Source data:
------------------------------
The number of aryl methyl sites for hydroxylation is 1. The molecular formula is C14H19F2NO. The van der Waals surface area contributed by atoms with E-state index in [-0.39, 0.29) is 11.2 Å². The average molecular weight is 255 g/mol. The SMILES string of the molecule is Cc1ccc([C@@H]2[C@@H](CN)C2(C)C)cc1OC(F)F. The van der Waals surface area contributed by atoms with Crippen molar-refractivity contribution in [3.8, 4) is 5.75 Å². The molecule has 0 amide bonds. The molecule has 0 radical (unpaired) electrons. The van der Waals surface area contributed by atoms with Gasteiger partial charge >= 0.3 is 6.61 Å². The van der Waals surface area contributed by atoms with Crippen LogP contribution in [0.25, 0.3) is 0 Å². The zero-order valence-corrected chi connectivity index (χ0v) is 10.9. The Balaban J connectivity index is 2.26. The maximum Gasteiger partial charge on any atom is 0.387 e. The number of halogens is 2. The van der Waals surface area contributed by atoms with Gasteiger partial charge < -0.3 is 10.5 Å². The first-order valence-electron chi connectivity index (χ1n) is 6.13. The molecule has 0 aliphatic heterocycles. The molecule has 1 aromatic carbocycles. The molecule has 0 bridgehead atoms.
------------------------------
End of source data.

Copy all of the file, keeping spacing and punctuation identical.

The number of aryl methyl sites for hydroxylation is 1. The molecular formula is C14H19F2NO. The van der Waals surface area contributed by atoms with E-state index in [-0.39, 0.29) is 11.2 Å². The average molecular weight is 255 g/mol. The SMILES string of the molecule is Cc1ccc([C@@H]2[C@@H](CN)C2(C)C)cc1OC(F)F. The van der Waals surface area contributed by atoms with Crippen molar-refractivity contribution in [3.8, 4) is 5.75 Å². The molecule has 0 amide bonds. The molecule has 0 radical (unpaired) electrons. The van der Waals surface area contributed by atoms with Gasteiger partial charge >= 0.3 is 6.61 Å². The van der Waals surface area contributed by atoms with Crippen LogP contribution in [0.25, 0.3) is 0 Å². The zero-order valence-corrected chi connectivity index (χ0v) is 10.9. The Balaban J connectivity index is 2.26. The maximum Gasteiger partial charge on any atom is 0.387 e. The number of halogens is 2. The van der Waals surface area contributed by atoms with Gasteiger partial charge < -0.3 is 10.5 Å². The first-order valence-electron chi connectivity index (χ1n) is 6.13. The molecule has 0 aliphatic heterocycles. The molecule has 1 aromatic carbocycles. The molecule has 0 bridgehead atoms.